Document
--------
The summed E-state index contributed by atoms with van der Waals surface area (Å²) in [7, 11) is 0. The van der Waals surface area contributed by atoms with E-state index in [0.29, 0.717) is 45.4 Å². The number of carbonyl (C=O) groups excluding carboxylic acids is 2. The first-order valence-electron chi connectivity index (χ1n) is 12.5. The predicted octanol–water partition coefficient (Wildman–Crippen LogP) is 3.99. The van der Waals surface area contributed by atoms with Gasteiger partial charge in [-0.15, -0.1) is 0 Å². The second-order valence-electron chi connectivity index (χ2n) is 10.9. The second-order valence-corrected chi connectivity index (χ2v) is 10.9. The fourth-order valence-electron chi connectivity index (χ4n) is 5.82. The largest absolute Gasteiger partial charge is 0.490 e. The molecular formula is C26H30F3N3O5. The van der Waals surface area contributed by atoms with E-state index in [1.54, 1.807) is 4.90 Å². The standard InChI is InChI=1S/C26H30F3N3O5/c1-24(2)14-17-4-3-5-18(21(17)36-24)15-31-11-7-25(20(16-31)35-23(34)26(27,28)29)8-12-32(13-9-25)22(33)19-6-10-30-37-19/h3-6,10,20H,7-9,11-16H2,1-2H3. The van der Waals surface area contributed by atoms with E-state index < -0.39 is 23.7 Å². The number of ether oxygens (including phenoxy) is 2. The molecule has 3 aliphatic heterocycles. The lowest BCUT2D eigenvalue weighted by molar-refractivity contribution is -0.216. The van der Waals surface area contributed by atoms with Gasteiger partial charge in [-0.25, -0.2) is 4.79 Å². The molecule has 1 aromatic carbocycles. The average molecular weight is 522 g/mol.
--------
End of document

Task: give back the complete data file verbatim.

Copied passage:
The summed E-state index contributed by atoms with van der Waals surface area (Å²) in [7, 11) is 0. The van der Waals surface area contributed by atoms with E-state index in [0.29, 0.717) is 45.4 Å². The number of carbonyl (C=O) groups excluding carboxylic acids is 2. The first-order valence-electron chi connectivity index (χ1n) is 12.5. The predicted octanol–water partition coefficient (Wildman–Crippen LogP) is 3.99. The van der Waals surface area contributed by atoms with Gasteiger partial charge in [-0.15, -0.1) is 0 Å². The second-order valence-electron chi connectivity index (χ2n) is 10.9. The second-order valence-corrected chi connectivity index (χ2v) is 10.9. The fourth-order valence-electron chi connectivity index (χ4n) is 5.82. The largest absolute Gasteiger partial charge is 0.490 e. The molecular formula is C26H30F3N3O5. The van der Waals surface area contributed by atoms with E-state index in [1.54, 1.807) is 4.90 Å². The standard InChI is InChI=1S/C26H30F3N3O5/c1-24(2)14-17-4-3-5-18(21(17)36-24)15-31-11-7-25(20(16-31)35-23(34)26(27,28)29)8-12-32(13-9-25)22(33)19-6-10-30-37-19/h3-6,10,20H,7-9,11-16H2,1-2H3. The van der Waals surface area contributed by atoms with E-state index < -0.39 is 23.7 Å². The number of ether oxygens (including phenoxy) is 2. The molecule has 3 aliphatic heterocycles. The lowest BCUT2D eigenvalue weighted by molar-refractivity contribution is -0.216. The van der Waals surface area contributed by atoms with Gasteiger partial charge in [-0.25, -0.2) is 4.79 Å². The molecule has 1 aromatic carbocycles. The average molecular weight is 522 g/mol.